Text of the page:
By: Daphne M. Matthews of the Crazee Chixz
The western genre is generally set from 1850 to the mid-1920s in the western part of the United States of America. This area has been called the “Old West” in America for more than a Century in America and is a beloved time for those who lived it, heard about it, read about it, and watched it either on the big screen or on TV.
Westerns took on a life of their own and as such a personality of their own. The stories could be as “simple” as farmhand meets owner’s daughter stories or could be as complex as outlaws taking over towns in a fury of bullets and booze stories. They could be stories about, what they then were called, stories verses “cowboys and injuns” meaning Indians, meaning American Natives.
Westerns, however, primarily focus on gunslingers. So, what is a gunslinger – well, exactly what is sounds like – people, usually men, that sling guns. And they were so good at it that even back in the ‘70s we kids were buying toy guns so we could practice jerking them out of our holsters and twirling them on our fingers before we pulled the trigger and made it go “Pop.” I loved that sound and that smell. Mom would run me outside but she kept buying me the rolls so I could fire my toy pistol. I would ride my Huffy, off-road, bike (or horse), my cowboy hat, my holster, and my toy pop gun and I’d chase the Sheriff (my sister, on her dainty, blonde, on-road only bike, um-I mean, horse) out of town.
Yes, I was the Tom-boy. No, my sister absolutely was not.
So, lets talk about how to write a western that a reader not only recommend to others but will also begin to follow you as an author.
Shawn Coyne, creator of Storygrid.com with over 25 years of experience in the editorial and publishing business, once said, “The western story concerns the role of the individual in a mass society. Is the self-reliant individual dangerous to order or necessary to defend the powerless?”
In westerns, the hero of the story is often the outlaw and yet, the townspeople support their plight. It’s usually a Robin Hood type of story. This person has been wronged sometime in their life and now they are fighting back, or they are “robbing from the rich to give to the poor.” However, in the western, justice looks different than it does in today’s crime shows. In westerns, for a positive ending, justice comes when the hero sacrifices themselves for the good of the community. A negative ending is when justice does not prevail, and the person is trying to save the community is betrayed by those very people.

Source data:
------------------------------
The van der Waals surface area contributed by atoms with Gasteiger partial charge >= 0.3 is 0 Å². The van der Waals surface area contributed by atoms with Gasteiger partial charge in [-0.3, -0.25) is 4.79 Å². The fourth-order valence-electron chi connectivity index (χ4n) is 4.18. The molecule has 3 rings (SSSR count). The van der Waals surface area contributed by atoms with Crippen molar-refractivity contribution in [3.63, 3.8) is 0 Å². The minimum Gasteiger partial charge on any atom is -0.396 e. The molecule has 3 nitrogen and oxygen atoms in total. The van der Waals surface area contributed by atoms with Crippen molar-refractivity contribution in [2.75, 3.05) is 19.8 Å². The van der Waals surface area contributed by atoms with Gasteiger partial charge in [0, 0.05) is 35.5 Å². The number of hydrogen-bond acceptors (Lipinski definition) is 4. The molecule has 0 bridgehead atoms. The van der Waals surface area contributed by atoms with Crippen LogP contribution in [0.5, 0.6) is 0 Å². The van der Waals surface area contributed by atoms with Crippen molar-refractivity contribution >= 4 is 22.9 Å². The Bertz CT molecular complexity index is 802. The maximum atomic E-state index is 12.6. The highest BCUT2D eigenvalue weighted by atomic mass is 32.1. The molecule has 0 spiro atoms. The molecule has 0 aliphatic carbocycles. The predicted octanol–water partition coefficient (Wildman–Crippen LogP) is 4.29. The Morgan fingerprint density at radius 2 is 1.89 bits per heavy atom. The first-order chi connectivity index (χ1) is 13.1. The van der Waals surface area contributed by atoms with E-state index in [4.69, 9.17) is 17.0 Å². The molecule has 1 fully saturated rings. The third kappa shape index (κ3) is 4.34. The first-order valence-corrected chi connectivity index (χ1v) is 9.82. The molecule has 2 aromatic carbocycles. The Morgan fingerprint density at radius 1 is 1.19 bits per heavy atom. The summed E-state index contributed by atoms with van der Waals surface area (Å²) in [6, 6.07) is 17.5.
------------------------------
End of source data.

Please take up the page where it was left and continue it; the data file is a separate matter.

When you are writing a western, there are scenes that must take place. You must have an attack by the villain or the environment. Let me explain that. In a western, the environment, weather, landscape, and more is actually a character. It can be harsh. There can be tornados or droughts, mudslides, rockslides, cave-ins, and so much more. All of these things can happen and can cause a major catastrophe that the community must fight against to prevail in the end as a winner, or loser, whichever the case may be.
The hero will lose their temper and may lose themselves in the story. They may step outside of themselves and leave the world they know to conquer the offender. His or her strategy may first fail but they will eventually rise to the occasion.
There must be a showdown, you know a “Meet Me at High Noon in the Middle of Town” type of deal, between the story’s hero and villain and the hero must be rewarded for all their sacrifices.
Like all genres, the western genre too has sub-genres. They are:
I. Vengeance: In these stories, a stranger will come to town to correct a wrong done to someone or something
II. Transition: In these stories, the hero is already part of the community when the story begins but is quickly exiled.
III. Professional: In these stories, the heroes are outlaws and are committing so-called “victimless” crimes against the government, banks, big corporations, or law enforcement. The hero is usually helping the community even though they are criminals.
Growing up in the ‘70s, I saw every western on TV – movies and TV series. My dad can watch sports but he’s not a sports fan so while other families sat around watching football, baseball, and basketball on Saturdays, we watched Westerns – that is, when we weren’t working on the farm, in the garden, in the yard, in the house, at one of our grandparent’s houses, or taking my grandmother to visit her many siblings or to visit the dead at the many cemeteries to place nice, new, fresh flowers on the gravestones. Winter was the best time, though, as it snowed all the time in the ‘70s so no where to go and no outside work. I’ve probably seen every western ever filmed before 1985 and most filmed since. John Wayne, Clint Eastwood, James Garner, Tom Laughlin, Gary Cooper, Sam Elliott, Burt Lancaster, Audie Murphy, Jack Palance, Charlton Heston, Robert Duvall, and Henry Fonda – these names are synonymous with the term “westerns” and as Americans, when we read westerns, we picture men like these in the roles of the lead, male characters because they set the bar so high.
Westerns are great no matter where you go to find them so as you write westerns, whether it be for a book or for the big screen, remember that it must be authentic because we all know what it is supposed to look and feel like as we experience the story.